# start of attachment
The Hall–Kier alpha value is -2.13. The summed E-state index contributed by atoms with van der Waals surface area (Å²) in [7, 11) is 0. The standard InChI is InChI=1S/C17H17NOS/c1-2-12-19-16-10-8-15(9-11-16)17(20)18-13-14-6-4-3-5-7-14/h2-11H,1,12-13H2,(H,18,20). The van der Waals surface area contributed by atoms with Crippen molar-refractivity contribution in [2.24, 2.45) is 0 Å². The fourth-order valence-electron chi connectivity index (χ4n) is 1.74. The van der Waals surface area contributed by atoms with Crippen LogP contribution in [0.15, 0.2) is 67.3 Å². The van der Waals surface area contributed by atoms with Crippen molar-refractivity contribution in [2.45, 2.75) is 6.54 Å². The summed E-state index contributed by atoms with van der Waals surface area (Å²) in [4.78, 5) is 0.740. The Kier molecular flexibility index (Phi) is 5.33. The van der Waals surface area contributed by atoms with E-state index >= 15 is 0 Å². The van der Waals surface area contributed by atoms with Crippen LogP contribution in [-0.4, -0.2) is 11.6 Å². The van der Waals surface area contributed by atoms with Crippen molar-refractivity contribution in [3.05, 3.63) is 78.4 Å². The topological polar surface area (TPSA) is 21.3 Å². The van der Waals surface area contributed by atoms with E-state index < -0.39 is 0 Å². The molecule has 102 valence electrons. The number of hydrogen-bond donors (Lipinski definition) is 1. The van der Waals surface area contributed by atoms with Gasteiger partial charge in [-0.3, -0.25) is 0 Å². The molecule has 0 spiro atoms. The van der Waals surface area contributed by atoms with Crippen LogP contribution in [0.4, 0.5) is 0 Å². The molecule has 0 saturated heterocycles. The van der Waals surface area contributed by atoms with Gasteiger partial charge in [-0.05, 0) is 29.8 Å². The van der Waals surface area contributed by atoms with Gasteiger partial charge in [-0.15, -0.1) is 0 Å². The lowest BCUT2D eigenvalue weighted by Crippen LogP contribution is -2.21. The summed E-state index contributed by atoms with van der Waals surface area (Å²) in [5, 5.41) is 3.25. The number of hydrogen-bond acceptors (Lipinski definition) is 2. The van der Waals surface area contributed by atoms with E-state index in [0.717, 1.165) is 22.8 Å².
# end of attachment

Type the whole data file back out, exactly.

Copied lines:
The Hall–Kier alpha value is -2.13. The summed E-state index contributed by atoms with van der Waals surface area (Å²) in [7, 11) is 0. The standard InChI is InChI=1S/C17H17NOS/c1-2-12-19-16-10-8-15(9-11-16)17(20)18-13-14-6-4-3-5-7-14/h2-11H,1,12-13H2,(H,18,20). The van der Waals surface area contributed by atoms with Crippen molar-refractivity contribution in [2.24, 2.45) is 0 Å². The fourth-order valence-electron chi connectivity index (χ4n) is 1.74. The van der Waals surface area contributed by atoms with Crippen LogP contribution in [0.15, 0.2) is 67.3 Å². The van der Waals surface area contributed by atoms with Crippen molar-refractivity contribution in [2.45, 2.75) is 6.54 Å². The summed E-state index contributed by atoms with van der Waals surface area (Å²) in [4.78, 5) is 0.740. The Kier molecular flexibility index (Phi) is 5.33. The van der Waals surface area contributed by atoms with E-state index >= 15 is 0 Å². The van der Waals surface area contributed by atoms with Crippen LogP contribution in [-0.4, -0.2) is 11.6 Å². The van der Waals surface area contributed by atoms with Crippen molar-refractivity contribution in [3.05, 3.63) is 78.4 Å². The topological polar surface area (TPSA) is 21.3 Å². The van der Waals surface area contributed by atoms with E-state index < -0.39 is 0 Å². The molecule has 102 valence electrons. The number of hydrogen-bond donors (Lipinski definition) is 1. The van der Waals surface area contributed by atoms with Gasteiger partial charge in [-0.3, -0.25) is 0 Å². The molecule has 0 spiro atoms. The van der Waals surface area contributed by atoms with Crippen LogP contribution in [0.4, 0.5) is 0 Å². The molecule has 0 saturated heterocycles. The van der Waals surface area contributed by atoms with Gasteiger partial charge in [-0.05, 0) is 29.8 Å². The van der Waals surface area contributed by atoms with Gasteiger partial charge in [-0.15, -0.1) is 0 Å². The lowest BCUT2D eigenvalue weighted by Crippen LogP contribution is -2.21. The summed E-state index contributed by atoms with van der Waals surface area (Å²) in [5, 5.41) is 3.25. The number of hydrogen-bond acceptors (Lipinski definition) is 2. The van der Waals surface area contributed by atoms with E-state index in [0.717, 1.165) is 22.8 Å².